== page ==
Lucy Mack Smith, History, 1844–1845

  • Source Note
  • Historical Introduction
Page [9], bk. 6
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smith was not the only one that was in possesion of this great curiosity that she herself had as the same characters and they were quite as genuine as those displayed <to> them by she pursued this course wherevers she went untill she reached my sons house when arrived there she said she had come to see the plates and would never leave untill She attained her object <&> The next day Joseph was compelled to take them out of the house and bury both the breast plate & the record for she began to by ransack<ing> every nook & corner of the house chest cupboard trunk &c the day after she went out and hunted the ground over ajacent to the house she kept up the search till 2 oclock in <the> afternoon when she came in very ill natured and after warming herself a little enqired of if they had snakes there in the Winter time I was walking around in the woods said she to look at situation of your place &c & as I turned round to come home a tremendous great black snake stuck up its head before me and commenced hissing at me— She The was so disapointed and perplexed in everything she undertook that left the house and took lodgings at the nearest tavern <the house of a near neighbor> here She stated to the Landlady <hostess> that She was in search of the plates that <when> shee came to a place where she thought they must be buried that upon stooping down to rem scrape away the snow and leaves in order to examine the spot she encounted a horrible black snake which frightened her so sadly that she ran to the house as fast as possible She continued her opperations while she remained in doing all that her ingenuity could contrive to injure Joseph in the estimation of his neighbors She told them that he was a grand impostor that he [p. [9], bk. 6]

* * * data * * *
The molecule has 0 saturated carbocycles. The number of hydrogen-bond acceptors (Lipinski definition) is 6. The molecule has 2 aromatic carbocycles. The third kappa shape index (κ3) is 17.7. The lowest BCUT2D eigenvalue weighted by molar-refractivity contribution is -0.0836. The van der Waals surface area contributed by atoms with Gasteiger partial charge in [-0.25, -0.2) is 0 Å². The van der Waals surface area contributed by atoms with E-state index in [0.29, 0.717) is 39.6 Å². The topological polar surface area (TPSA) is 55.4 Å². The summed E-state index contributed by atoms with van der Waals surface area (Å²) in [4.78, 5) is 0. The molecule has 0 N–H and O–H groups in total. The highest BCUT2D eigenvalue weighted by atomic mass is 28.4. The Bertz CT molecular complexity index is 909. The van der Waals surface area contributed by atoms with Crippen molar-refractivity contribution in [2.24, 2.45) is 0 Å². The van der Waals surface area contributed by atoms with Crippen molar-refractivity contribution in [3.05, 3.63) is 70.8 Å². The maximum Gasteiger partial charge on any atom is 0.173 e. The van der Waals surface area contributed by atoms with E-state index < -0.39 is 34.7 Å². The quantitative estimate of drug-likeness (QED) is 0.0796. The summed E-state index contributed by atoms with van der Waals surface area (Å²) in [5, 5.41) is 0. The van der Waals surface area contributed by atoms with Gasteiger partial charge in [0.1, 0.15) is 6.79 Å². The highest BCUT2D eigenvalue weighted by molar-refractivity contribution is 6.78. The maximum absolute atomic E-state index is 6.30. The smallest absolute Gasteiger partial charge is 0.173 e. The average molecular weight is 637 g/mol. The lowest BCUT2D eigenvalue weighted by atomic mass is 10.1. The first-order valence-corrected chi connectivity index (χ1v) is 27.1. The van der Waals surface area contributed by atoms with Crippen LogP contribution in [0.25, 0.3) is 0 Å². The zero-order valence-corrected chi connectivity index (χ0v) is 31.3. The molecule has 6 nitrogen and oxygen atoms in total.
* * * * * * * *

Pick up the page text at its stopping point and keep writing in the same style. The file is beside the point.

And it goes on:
smith was not the only one that was in possesion of this great curiosity that she herself had the same characters and they were quite as genuine as those displayed to them by she pursued this course wherevers she went untill she reached my sons house when arrived there she said she had come to see the plates and would never leave untill She attained her object & The next day Joseph was compelled to take them out of the house and bury both the breast plate & the record for she began by ransacking every nook & corner of the house chest cupboard trunk &c the day after she went out and hunted the ground over ajacent to the house she kept up the search till 2 oclock in the afternoon when she came in very ill natured and after warming herself a little enqired of if they had snakes there in the Winter time I was walking around in the woods said she to look at situation of your place &c & as I turned round to come home a tremendous great black snake stuck up its head before me and commenced hissing at me— The was so disapointed and perplexed in everything she undertook that left the house and took lodgings at the house of a near neighbor here She stated to the hostess that She was in search of the plates that when shee came to a place where she thought they must be buried upon stooping down to scrape away the snow and leaves in order to examine the spot she encounted a horrible black snake which frightened her so sadly that she ran to the house as fast as possible She continued her opperations while she remained in doing all that her ingenuity could contrive to injure Joseph in the estimation of his neighbors She told them that he was a grand impostor that he [p. [9], bk. 6]
Page [9], bk. 6